Benefits of Astaxanthin: The New Miracle Antioxidant?

Written By: Owennie Lee, RD

Title: Registered Dietitian

Alumni: University of British Columbia

Last Updated on:

You may not have heard of astaxanthin before, but ever since it started being touted as the next miracle supplement on the Oprah Winfrey and Dr. Oz shows, the reputation of astaxanthin and demand for it have soared dramatically. So what is astaxanthin, what does it do in our bodies, and do the claims live up to scientific proof?

What is Astaxanthin?

Astaxanthin is a fat-soluble carotenoid pigment that gives salmon and other seafood its pinkish orange color. Natural astaxanthin is found in microalgae, krill, and seafood such as salmon, trout, shrimp, and crustaceans. Astaxanthin is also responsible for the beautiful pink color of flamingos’ feathers. Like other carotenoids (e.g., beta-carotene), astaxanthin is a potent antioxidant.

Natural astaxanthin has been granted GRAS (Generally Recognized As Safe) status by the FDA for use as an additive and as a supplement. The primary natural source of astaxanthin is from the microalgae Haematoccus pluviallis.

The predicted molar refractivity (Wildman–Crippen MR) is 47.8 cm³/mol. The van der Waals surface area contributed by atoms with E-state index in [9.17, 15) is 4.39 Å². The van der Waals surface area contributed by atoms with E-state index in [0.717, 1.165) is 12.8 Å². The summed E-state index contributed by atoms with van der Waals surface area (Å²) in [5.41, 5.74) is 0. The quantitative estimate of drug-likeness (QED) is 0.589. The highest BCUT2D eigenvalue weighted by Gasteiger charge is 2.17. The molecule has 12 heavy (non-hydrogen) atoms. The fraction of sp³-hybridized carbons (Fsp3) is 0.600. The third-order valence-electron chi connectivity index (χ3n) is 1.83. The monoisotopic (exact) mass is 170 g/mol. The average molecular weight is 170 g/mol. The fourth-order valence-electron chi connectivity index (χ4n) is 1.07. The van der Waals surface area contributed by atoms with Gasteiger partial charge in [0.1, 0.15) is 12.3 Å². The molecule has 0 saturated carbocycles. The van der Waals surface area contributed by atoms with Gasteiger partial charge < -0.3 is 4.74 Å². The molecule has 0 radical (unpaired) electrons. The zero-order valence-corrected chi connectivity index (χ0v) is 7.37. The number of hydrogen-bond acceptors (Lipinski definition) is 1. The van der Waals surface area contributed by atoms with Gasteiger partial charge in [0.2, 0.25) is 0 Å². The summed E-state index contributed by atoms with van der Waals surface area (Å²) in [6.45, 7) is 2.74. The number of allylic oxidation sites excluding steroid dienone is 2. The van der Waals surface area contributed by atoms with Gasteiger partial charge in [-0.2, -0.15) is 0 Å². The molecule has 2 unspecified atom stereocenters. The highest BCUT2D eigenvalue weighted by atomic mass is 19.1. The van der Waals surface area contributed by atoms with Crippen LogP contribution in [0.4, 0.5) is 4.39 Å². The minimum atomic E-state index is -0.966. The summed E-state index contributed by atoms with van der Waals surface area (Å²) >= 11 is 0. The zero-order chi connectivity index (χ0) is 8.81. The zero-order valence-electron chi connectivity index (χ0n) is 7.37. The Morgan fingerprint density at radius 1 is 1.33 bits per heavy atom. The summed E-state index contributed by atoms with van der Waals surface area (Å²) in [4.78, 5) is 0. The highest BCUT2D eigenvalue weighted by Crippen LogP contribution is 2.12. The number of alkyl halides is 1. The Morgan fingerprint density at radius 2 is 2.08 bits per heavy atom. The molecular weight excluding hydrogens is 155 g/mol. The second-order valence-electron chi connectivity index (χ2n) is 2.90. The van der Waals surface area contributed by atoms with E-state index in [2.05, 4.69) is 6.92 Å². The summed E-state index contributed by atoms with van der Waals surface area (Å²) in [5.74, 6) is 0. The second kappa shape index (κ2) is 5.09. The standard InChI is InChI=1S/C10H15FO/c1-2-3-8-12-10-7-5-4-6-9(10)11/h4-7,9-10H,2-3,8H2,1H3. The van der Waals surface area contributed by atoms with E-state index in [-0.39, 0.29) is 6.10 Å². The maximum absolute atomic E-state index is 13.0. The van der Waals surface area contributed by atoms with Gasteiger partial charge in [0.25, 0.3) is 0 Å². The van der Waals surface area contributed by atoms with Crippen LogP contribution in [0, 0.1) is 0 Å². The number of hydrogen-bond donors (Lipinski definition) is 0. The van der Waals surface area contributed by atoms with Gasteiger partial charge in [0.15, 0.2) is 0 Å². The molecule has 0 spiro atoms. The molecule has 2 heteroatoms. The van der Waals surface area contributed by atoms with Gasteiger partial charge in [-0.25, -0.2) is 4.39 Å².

The Evidence, Please?

Astaxanthin supplements have been promoted as the be-all and end-all solution for a range of health issues, including enhancing athletic performance, improving joint health and skin conditions, preventing heart diseases, and enhancing fertility.

However, only a handful of studies have examined the efficacy of astaxanthin supplementation in humans. So far, it appears that astaxanthin is safe and may offer some protection against oxidative stress and inflammation, and it has shown positive outcomes in relation to heart health, as concluded by a group of Australian researchers from the University of Queensland in a review published in 2009. In a trial published in the April 2010 issue of the journal Atherosclerosis, Japanese researchers were the first to show that the supplementation of astaxanthin at doses of 12 and 18 mg/day significantly reduces triglycerides and increases HDL-cholesterol (the “good” cholesterol) in participants. As astaxanthin continues to gain public interest, we can expect to see more human clinical trials being conducted.

The Bottom Line

Astaxanthin is a carotenoid pigment that also serves as a potent antioxidant. It is safe for human consumption and has shown promising preliminary results in research so far. Keep astaxanthin on your radar screen, but there is no hurry to start popping astaxanthin, as we really don’t know what the long-term health implications are yet.

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